Once we’ve activated the virtual environment, we can install Django into that environment, so as to keep things in your project from interfering with the host OS:

# pip install django


Once Django has been installed, you can start a new Django project:

(myprojectenv) [root@pga bin]# pwd


(myprojectenv) [root@pga bin]# startproject myproject .


By default, Django is configured to use SQLite as its backend. To use Postgres instead, “myproject/” needs to be updated:

# cat myproject/

. . .


    'default': {

        'ENGINE': 'django.db.backends.postgresql_psycopg2',

        'NAME': ‘<db_name>’,

        'USER': '<db_username>',

        'PASSWORD': '<password>',

        'HOST': '<db_hostname_or_ip>',

        'PORT': '<db_port>',



. . .


Once you’ve got things pointed to the Postgres database, you can build the default schema. If you didn’t know already, Django was designed with user access in mind, so by default a Django application will create a database schema involving users, groups, and permissions. To create the schema, generate a migration and run it:

(myprojectenv) [root@pga bin]# python makemigrations

No changes detected

(myprojectenv) [root@pga bin]# python migrate

Operations to perform:

  Apply all migrations: admin, auth, contenttypes, sessions

Running migrations:

  Applying contenttypes.0001_initial... OK

  Applying auth.0001_initial... OK

  Applying admin.0001_initial... OK

  Applying admin.0002_logentry_remove_auto_add... OK

  Applying admin.0003_logentry_add_action_flag_choices... OK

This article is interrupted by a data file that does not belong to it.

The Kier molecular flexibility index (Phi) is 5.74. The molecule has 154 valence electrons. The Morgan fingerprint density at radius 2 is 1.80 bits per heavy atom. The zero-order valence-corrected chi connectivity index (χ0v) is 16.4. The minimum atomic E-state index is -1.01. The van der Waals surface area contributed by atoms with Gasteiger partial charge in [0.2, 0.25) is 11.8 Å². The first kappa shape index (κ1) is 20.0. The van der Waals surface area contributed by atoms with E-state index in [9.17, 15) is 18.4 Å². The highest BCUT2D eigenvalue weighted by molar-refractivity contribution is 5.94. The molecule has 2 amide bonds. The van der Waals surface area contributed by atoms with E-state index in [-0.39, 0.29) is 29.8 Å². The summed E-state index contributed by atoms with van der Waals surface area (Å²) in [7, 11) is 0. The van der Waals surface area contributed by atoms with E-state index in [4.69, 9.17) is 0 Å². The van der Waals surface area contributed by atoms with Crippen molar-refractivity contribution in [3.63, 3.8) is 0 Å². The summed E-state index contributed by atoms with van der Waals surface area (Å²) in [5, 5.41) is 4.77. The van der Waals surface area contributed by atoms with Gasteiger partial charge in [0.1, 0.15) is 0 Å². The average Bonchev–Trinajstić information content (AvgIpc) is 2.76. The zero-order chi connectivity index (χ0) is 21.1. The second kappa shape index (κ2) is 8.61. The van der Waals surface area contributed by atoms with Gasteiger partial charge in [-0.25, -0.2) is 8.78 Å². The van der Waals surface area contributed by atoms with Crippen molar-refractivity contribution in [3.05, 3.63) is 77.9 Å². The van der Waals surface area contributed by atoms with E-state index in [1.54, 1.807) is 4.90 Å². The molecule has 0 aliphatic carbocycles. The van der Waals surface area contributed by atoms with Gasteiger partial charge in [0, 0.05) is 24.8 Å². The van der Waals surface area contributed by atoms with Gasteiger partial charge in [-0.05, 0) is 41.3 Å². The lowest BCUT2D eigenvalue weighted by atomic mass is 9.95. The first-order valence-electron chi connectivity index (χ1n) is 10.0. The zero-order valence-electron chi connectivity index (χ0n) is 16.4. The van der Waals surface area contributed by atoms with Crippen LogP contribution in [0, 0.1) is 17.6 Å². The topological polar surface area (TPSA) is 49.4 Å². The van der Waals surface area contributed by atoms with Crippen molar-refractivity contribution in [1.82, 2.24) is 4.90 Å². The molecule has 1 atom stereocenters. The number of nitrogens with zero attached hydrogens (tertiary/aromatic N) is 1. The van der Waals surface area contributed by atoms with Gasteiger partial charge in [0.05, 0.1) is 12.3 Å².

Applying contenttypes.0002_remove_content_type_name... OK

  Applying auth.0002_alter_permission_name_max_length... OK

  Applying auth.0003_alter_user_email_max_length... OK

  Applying auth.0004_alter_user_username_opts... OK

  Applying auth.0005_alter_user_last_login_null... OK

  Applying auth.0006_require_contenttypes_0002... OK

  Applying auth.0007_alter_validators_add_error_messages... OK

  Applying auth.0008_alter_user_username_max_length... OK

  Applying auth.0009_alter_user_last_name_max_length... OK

  Applying auth.0010_alter_group_name_max_length... OK

  Applying auth.0011_update_proxy_permissions... OK

  Applying sessions.0001_initial... OK

(myprojectenv) [root@pga bin]# 


After creating the default schema, create the default superuser:

(myprojectenv) [root@pga bin]# python createsuperuser

Username (leave blank to use 'root'): richyen

Email address:


Password (again): 

Superuser created successfully.

(myprojectenv) [root@pga bin]# 


Now, the moment of truth! Start the application up, and point your browser to the corresponding port:

(myprojectenv) [root@pga bin]# python runserver

Watching for file changes with StatReloader

Performing system checks...

System check identified no issues (0 silenced).

December 06, 2019 - 07:06:22

Django version 3.0, using settings 'myproject.settings'

Starting development server at

Quit the server with CONTROL-C.



Hooray! We’re in business!

To verify that your superuser works, go to the “/admin” page:


Enter the password, and we’re in!